The Sins of the Fathers

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Do you remember the commercials that the Anti-Defamation League (ADL) used to run on television?  Well, the behavior they deplored has been going on around the world for millennia.
ADL Commercials of old

Cities in Germany that were active in blaming the Jews for causing the Plague (and killing them indiscriminately)  in the 14th century are the same communities that still have an intense, illogical hate towards Jews today.  Why?  Because these beliefs are taught by  parents to their children, who teach it to their children, ad inifitum.  And, other people move to these communities, because they find those prevailing beliefs compatible with their own prejudices.  These are some of the findings of Voightlander and Voth in their paper (click on SSRN to download the whole paper).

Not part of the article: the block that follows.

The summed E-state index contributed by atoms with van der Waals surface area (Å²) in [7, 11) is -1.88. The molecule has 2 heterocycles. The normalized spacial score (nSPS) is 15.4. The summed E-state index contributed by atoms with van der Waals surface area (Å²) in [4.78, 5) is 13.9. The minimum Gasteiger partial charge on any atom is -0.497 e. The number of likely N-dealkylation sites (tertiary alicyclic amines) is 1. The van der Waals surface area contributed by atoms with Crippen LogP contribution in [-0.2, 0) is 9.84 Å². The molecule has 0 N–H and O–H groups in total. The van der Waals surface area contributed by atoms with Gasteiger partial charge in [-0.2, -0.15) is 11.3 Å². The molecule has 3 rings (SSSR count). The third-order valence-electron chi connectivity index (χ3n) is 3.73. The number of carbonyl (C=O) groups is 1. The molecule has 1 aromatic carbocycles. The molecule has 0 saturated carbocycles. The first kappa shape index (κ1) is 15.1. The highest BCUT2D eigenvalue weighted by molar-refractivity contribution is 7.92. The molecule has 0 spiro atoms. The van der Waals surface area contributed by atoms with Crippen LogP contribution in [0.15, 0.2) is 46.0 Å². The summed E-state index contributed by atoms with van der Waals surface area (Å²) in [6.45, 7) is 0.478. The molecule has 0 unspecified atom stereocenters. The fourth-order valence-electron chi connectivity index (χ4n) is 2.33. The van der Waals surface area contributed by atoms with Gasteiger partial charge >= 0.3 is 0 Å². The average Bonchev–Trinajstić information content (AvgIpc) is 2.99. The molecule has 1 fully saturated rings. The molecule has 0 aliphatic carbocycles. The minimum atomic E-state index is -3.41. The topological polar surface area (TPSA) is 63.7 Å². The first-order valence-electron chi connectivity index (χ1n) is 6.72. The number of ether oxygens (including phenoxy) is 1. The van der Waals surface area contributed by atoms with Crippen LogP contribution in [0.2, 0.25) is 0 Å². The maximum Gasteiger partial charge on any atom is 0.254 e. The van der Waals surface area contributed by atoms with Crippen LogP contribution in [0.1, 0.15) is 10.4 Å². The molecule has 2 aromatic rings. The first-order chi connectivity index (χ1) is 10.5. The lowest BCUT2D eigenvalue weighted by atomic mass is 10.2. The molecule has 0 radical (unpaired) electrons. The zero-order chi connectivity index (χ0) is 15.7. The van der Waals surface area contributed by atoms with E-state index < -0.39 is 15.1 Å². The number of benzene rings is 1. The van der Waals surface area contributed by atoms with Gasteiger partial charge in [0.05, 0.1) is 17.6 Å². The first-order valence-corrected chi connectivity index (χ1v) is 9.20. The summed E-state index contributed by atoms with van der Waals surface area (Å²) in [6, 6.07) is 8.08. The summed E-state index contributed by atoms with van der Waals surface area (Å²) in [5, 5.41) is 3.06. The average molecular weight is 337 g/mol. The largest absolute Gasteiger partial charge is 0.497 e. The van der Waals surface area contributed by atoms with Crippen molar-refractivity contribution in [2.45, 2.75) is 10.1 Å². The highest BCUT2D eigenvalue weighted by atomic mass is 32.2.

These prejudices are exactly those exploited by Hitler in his escapades to destroy all the Jews.  The Nazis scored 1.5 X the votes in cities that blamed the Jews for the Black Death some 600 years earlier.  Jews were 6 X as likely to be targeted by attacks in those same cities,  under the Hitler regime.    Cities that had large inward migration did not follow that pattern; the newcomers obviously changed the behavior.